One thing these Terps seem to know is that the pressure eventually pays off and it did just that a minute later. Hayley Turner and Mieke Hayn played a little two woman game down the right side with Turner taking a give and go from Hayn and driving the ball in along the baseline. Turner centered the ball to Witmer and the All-ACC forward drove her shot high into the cage for a 1-0 Maryland lead. The Terps didn't need long to double their lead. In the forty third minute, the Terps drew another short corner. Anna Dessoye played the initial pass in to Fluharty who made the stop and pushed the ball to McEvoy. McEvoy launched a blistering shot that Ammer saved but that was too hard for her to control. The carom came to Dessoye who placed herself into position to pick up just such a rebound and she notched her tenth goal of the season.

Before I close out this recap, I need to mention the Terrapin defense. Until they pulled their goalie with over thirteen minutes to play, North Carolina managed only three shots with none on goal. I was delighted to hear one of the commentators mention not just the play of Maryland's defense, which starts with All-ACC performer Ali McEvoy, but to also single out Kasey Tapman who played another exceptional game for the Terps. Tapman generally doesn't get the recognition of Maryland's other defenders because she rarely leaves the back. The Terrapin defense was so locked in that when Rissinger drew a five minute yellow card in the sixty second minute essentially giving the Tar Heels a two player advantage for five of the final nine minutes the Terps still shut them down. Even with this advantage, Carolina only managed five additional shots with only two on goal.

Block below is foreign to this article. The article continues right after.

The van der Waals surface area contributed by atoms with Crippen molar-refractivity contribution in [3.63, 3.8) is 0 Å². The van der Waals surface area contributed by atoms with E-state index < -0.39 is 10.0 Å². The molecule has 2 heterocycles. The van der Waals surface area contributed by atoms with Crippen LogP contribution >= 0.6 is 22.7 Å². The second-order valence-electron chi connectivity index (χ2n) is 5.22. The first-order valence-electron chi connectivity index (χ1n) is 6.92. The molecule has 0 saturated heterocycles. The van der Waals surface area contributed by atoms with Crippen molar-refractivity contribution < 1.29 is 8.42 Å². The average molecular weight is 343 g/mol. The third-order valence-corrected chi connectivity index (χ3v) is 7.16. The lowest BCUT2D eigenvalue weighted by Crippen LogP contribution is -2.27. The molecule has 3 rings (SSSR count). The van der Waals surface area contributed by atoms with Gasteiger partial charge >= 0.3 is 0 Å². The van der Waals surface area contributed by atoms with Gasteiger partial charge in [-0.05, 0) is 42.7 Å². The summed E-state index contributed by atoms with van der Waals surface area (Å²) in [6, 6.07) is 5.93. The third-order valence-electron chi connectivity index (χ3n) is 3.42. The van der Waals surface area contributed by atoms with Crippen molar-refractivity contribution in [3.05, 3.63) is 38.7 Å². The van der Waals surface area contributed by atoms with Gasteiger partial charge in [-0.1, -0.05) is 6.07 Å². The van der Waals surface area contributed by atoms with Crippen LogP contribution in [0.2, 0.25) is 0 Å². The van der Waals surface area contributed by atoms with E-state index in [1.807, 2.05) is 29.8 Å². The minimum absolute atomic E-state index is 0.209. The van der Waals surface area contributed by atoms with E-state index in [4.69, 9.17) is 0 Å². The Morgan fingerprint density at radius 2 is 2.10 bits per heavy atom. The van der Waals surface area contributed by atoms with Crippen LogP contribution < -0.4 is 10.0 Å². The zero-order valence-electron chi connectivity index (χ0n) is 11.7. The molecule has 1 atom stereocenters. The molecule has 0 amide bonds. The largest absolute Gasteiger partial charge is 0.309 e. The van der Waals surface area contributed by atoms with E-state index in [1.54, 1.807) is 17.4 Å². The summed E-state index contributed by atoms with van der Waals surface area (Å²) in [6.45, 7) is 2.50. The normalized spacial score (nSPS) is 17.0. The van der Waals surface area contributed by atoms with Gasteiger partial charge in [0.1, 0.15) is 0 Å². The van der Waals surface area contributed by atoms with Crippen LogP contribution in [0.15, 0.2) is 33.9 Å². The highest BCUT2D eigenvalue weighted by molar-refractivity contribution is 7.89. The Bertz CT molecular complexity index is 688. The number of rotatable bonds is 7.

Jill Witmer was named the Most Outstanding Player and was joined on the All-Tournament team by Ali McEvoy, Hayley Turner, and Sarah Sprink. Maryland has the ACC's automatic bid to the NCAA Tournament.

Maryland has already faced twelve of the eighteen other teams in this year's tournament and in fifteen of their twenty-one games to date. The field includes all seven ACC teams. The Terps will face the winner of Wednesday's "play in" game between Quinnipiac and American on Saturday November 18. The potential quarter-final opponent will be either Penn State (Michigan St. is the other B1G school in the field) or Princeton. The Final Four will be held the following weekend on the campus of Old Dominion.